rotorwrench is offline   Reply With Quote
Old 11-12-2020, 10:39 AM   #11
Chuck Dempsey
Senior Member
 
Chuck Dempsey's Avatar
 
Join Date: May 2010
Location: Waynesville, NC
Posts: 520
Default Re: '31 Budd Cab

Anyone know when auto makers starting using them? I'm guessing Chrysler with the 'Airflow' models, but just a guess....
Chuck Dempsey is offline   Reply With Quote
Old 11-12-2020, 10:50 AM   #12
Mister Moose
Senior Member
 
Mister Moose's Avatar
 
Join Date: Jun 2020
Location: Hartford area, CT
Posts: 182
Default Re: '31 Budd Cab

What shall we talk about next? Florida? Whether hills would help? Where the steepest hill is in Florida? What states have a 90mph speed limit? Pictures of Model As going 90?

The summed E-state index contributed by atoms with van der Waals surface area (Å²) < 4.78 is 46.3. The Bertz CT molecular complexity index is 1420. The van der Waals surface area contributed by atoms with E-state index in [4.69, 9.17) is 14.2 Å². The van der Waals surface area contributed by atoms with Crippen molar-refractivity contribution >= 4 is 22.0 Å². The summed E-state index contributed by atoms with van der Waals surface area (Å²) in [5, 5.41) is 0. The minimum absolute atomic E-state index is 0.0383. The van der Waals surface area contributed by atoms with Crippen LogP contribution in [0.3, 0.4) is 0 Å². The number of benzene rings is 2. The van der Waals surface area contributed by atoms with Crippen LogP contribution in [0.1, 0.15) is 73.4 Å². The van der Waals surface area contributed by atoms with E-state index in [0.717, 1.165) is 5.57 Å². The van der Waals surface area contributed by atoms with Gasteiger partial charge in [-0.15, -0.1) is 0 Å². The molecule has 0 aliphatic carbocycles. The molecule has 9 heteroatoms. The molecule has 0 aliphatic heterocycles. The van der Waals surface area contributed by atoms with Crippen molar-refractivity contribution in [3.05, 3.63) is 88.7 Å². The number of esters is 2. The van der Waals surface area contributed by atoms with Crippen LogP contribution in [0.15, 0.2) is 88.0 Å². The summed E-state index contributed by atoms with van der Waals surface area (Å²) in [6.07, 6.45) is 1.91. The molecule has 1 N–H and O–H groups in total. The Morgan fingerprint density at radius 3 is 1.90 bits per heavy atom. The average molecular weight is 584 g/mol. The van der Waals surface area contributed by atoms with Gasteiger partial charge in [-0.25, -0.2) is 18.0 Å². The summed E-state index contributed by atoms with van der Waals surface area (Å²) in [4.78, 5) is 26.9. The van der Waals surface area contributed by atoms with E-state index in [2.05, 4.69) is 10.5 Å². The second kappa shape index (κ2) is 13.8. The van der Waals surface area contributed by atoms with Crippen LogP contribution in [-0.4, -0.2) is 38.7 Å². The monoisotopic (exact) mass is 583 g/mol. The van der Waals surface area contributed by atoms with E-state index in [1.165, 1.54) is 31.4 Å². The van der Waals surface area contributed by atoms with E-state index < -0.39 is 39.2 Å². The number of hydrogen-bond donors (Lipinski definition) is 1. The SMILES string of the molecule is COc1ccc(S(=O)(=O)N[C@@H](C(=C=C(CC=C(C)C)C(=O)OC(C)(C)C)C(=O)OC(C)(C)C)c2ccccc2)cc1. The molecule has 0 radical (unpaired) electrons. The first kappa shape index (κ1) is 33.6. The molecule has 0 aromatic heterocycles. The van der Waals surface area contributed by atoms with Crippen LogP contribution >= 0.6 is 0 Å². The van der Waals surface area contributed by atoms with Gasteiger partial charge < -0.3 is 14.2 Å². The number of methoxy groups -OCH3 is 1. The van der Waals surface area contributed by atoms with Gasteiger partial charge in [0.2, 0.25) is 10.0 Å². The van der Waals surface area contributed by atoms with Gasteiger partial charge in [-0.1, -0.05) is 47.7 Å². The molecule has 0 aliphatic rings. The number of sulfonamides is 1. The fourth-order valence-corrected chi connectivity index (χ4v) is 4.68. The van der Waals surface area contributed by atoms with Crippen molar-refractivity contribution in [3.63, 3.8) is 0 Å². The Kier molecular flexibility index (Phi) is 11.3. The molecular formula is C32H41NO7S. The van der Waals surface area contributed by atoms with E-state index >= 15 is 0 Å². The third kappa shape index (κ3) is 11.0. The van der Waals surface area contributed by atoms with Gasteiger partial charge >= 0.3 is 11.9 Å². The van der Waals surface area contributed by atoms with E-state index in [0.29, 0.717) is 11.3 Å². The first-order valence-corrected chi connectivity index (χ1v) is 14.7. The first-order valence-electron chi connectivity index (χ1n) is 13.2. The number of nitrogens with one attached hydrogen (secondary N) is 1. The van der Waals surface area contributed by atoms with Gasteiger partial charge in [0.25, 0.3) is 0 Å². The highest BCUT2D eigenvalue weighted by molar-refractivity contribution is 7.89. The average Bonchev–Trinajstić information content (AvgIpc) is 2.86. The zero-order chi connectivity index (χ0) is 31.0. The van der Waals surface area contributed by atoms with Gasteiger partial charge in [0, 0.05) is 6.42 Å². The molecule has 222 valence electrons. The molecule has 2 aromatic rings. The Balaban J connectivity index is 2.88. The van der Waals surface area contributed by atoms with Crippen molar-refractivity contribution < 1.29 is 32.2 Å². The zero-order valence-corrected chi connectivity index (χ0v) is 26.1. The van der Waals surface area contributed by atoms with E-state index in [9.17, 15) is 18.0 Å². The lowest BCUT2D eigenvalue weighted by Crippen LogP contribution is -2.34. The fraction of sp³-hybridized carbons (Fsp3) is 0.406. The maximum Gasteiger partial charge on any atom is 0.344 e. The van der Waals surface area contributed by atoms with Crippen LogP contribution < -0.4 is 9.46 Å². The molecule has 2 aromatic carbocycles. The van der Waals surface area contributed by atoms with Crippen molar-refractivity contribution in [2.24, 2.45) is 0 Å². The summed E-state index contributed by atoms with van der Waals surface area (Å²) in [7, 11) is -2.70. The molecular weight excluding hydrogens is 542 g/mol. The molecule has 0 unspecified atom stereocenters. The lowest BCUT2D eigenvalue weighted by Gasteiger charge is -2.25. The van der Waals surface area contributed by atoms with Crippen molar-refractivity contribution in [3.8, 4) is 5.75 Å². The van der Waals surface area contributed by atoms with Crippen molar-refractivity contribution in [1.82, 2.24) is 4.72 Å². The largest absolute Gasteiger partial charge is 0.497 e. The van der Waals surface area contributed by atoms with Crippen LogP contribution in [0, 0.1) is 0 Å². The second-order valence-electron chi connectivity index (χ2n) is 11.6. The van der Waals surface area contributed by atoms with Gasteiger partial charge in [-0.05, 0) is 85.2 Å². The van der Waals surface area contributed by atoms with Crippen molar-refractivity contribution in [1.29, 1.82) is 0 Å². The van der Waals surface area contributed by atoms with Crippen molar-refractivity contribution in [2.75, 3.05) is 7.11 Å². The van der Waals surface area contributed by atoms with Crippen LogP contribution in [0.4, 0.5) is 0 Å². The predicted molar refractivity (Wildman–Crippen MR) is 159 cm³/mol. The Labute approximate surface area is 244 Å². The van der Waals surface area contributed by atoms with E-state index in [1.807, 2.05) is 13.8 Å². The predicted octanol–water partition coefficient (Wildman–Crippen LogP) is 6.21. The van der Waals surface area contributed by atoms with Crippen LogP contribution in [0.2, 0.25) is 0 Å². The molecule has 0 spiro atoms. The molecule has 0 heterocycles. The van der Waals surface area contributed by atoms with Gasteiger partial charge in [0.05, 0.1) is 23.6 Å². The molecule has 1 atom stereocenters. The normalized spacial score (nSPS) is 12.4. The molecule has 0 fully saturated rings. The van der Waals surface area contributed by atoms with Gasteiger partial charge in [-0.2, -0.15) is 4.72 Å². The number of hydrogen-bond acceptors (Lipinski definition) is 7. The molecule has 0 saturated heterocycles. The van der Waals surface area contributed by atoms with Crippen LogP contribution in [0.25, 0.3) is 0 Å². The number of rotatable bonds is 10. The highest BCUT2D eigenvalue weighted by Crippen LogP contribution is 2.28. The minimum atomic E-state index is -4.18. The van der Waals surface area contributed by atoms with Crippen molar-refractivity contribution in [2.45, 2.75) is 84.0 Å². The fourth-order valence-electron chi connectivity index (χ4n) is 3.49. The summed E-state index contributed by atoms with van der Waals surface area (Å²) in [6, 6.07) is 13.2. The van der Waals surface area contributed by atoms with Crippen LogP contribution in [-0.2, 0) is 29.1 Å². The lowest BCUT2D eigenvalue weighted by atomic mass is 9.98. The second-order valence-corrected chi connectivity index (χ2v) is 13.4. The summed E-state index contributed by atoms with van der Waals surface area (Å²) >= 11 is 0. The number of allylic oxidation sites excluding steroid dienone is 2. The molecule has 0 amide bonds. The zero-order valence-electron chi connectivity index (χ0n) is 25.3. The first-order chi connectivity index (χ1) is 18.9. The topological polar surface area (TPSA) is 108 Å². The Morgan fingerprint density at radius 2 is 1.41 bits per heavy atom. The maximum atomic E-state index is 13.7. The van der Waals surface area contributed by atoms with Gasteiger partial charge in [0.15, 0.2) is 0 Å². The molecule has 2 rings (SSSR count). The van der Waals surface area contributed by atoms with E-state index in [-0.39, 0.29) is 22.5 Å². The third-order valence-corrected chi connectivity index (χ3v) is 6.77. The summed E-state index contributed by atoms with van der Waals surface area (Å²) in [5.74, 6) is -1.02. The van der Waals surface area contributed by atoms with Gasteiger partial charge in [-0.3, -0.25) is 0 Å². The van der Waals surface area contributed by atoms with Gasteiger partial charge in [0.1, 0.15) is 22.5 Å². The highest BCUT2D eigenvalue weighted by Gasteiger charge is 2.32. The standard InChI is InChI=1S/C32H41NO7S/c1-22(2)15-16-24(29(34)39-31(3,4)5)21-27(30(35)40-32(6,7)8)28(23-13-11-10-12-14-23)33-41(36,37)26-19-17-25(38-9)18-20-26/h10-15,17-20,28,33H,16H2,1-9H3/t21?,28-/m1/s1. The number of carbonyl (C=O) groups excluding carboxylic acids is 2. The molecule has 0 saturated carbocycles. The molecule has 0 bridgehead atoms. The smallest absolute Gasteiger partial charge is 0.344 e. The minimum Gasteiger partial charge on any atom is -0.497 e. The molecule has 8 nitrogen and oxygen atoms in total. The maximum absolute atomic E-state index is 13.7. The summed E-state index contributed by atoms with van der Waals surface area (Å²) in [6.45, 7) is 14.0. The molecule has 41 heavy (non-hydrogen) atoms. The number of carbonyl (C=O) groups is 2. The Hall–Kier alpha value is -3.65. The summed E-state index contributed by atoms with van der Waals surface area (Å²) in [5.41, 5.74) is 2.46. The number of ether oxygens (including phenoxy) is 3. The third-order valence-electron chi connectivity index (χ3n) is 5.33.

Speaking of which, what's the highest number on an oval speedometer? Don't think I know that one. If it doesn't go to 90, can you still say you did it?
Mister Moose is offline   Reply With Quote
Old 11-12-2020, 11:17 AM   #13
Chuck Dempsey
Senior Member
 
Chuck Dempsey's Avatar
 
Join Date: May 2010
Location: Waynesville, NC
Posts: 520
Default Re: '31 Budd Cab

Speaking of Florida, I believe Space Mountain and Splash Mountain are tied for highest mountains......
Chuck Dempsey is offline   Reply With Quote
Old 11-12-2020, 11:20 AM   #14
Mister Moose
Senior Member
 
Mister Moose's Avatar
 
Join Date: Jun 2020
Location: Hartford area, CT
Posts: 182
Default Re: '31 Budd Cab

Quote:
Originally Posted by Mister Moose View Post
I don't think it was ever offered to the Smithsonian in 1910, the feud was too bitter.
Quote:
Originally Posted by rotorwrench View Post